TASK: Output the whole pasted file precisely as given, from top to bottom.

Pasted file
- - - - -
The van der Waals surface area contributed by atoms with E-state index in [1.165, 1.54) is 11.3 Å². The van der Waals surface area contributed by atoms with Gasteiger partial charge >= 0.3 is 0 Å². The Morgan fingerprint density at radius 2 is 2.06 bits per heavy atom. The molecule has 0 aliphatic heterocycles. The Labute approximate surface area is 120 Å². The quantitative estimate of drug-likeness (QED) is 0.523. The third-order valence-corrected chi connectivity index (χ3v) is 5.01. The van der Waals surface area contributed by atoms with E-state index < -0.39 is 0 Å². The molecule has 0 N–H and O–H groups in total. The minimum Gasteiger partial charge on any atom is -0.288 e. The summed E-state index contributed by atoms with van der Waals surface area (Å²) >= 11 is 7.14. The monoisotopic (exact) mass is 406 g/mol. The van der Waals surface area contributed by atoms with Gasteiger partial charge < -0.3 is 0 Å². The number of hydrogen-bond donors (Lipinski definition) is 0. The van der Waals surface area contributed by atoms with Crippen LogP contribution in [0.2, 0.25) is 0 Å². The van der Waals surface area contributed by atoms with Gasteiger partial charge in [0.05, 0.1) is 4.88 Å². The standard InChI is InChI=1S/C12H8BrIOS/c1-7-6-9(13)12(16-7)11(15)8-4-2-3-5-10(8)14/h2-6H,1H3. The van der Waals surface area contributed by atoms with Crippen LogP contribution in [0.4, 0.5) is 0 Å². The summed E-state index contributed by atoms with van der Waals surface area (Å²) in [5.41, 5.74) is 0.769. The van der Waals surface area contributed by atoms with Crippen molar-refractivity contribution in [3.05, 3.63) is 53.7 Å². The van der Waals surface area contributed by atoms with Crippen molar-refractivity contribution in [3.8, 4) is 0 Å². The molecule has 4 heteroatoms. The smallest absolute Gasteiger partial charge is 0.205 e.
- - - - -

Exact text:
The van der Waals surface area contributed by atoms with E-state index in [1.165, 1.54) is 11.3 Å². The van der Waals surface area contributed by atoms with Gasteiger partial charge >= 0.3 is 0 Å². The Morgan fingerprint density at radius 2 is 2.06 bits per heavy atom. The molecule has 0 aliphatic heterocycles. The Labute approximate surface area is 120 Å². The quantitative estimate of drug-likeness (QED) is 0.523. The third-order valence-corrected chi connectivity index (χ3v) is 5.01. The van der Waals surface area contributed by atoms with E-state index < -0.39 is 0 Å². The molecule has 0 N–H and O–H groups in total. The minimum Gasteiger partial charge on any atom is -0.288 e. The summed E-state index contributed by atoms with van der Waals surface area (Å²) >= 11 is 7.14. The monoisotopic (exact) mass is 406 g/mol. The van der Waals surface area contributed by atoms with Gasteiger partial charge < -0.3 is 0 Å². The number of hydrogen-bond donors (Lipinski definition) is 0. The van der Waals surface area contributed by atoms with Crippen LogP contribution in [0.2, 0.25) is 0 Å². The van der Waals surface area contributed by atoms with Gasteiger partial charge in [0.05, 0.1) is 4.88 Å². The standard InChI is InChI=1S/C12H8BrIOS/c1-7-6-9(13)12(16-7)11(15)8-4-2-3-5-10(8)14/h2-6H,1H3. The van der Waals surface area contributed by atoms with Crippen LogP contribution in [0.4, 0.5) is 0 Å². The summed E-state index contributed by atoms with van der Waals surface area (Å²) in [5.41, 5.74) is 0.769. The van der Waals surface area contributed by atoms with Crippen molar-refractivity contribution in [3.05, 3.63) is 53.7 Å². The van der Waals surface area contributed by atoms with Crippen molar-refractivity contribution in [3.8, 4) is 0 Å². The molecule has 4 heteroatoms. The smallest absolute Gasteiger partial charge is 0.205 e.